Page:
The Duty to Accept Apologies
Cécile Fabre ( All Souls College, University of Oxford )
The literature on reparative justice focuses for the most part on the grounds and limits of wrongdoers' duties to their victims. An interesting but relatively neglected question is that of what victims owe to wrongdoers in return. In this paper, I argue that victims are under a duty to accept wrongdoers' apologies. To accept an apology is to form the belief that the apologetic utterance or gesture has the requisite verdictive, commissive and expressive dimensions. Having so construed the acceptance of apologies, I then defend the view that victims are under a moral duty to form the requisite belief at the bar of a Kantian requirement of respect for persons. A failure to accept an apology, when there is a duty of acceptance, is a doxastic wrong. I end the paper by considering two objections. The first objection is rooted in scepticism about doxastic wrongs in general, while the second objection purports to identify cases in which there is no duty to accept apologies.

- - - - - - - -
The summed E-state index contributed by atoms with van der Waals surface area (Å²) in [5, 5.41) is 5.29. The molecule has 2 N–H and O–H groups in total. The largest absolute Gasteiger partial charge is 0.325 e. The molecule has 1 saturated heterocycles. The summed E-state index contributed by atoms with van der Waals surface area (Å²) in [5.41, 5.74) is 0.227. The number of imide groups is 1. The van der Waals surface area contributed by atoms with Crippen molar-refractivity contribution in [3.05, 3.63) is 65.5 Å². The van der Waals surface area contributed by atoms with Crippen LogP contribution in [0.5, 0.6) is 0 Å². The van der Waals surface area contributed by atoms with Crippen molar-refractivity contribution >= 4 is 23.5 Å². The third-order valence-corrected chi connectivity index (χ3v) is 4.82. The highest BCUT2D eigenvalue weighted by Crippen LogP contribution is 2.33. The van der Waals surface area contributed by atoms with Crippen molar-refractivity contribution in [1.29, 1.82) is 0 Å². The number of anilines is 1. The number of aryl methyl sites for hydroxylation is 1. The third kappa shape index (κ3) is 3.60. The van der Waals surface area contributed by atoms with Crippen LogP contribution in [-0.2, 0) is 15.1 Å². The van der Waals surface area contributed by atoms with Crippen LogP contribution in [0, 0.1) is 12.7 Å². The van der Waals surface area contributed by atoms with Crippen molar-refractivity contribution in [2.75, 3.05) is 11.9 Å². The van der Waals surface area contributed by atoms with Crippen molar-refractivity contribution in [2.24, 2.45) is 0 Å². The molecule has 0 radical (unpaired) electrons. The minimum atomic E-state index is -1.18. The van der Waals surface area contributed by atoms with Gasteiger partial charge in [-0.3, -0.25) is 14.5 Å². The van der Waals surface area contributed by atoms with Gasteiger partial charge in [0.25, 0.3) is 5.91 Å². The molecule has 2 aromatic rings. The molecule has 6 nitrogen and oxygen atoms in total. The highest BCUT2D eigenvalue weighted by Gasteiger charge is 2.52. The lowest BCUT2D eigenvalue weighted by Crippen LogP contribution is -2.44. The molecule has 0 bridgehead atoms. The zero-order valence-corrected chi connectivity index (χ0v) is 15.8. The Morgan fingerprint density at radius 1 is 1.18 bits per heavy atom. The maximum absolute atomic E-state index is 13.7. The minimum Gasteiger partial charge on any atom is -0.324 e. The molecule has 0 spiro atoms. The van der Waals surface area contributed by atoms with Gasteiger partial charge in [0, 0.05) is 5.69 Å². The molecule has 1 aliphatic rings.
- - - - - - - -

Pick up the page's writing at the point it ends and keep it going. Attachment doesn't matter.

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The Institute of Philosophy hosts a regular workshop series entitled ‘The Practical, the Political, and the Ethical’. The series was created in 2015 by Véronique Munoz-Dardé (UCL) and Hallvard Lillehammer (Birkbeck) in order to discuss work in progress from visiting speakers. This year the series is convened by Mollie Gerver (Essex) and Jonathan Gingerich (KCL). Talks are normally 50 minutes (no pre-circulation of the paper), followed by discussion. All are welcome.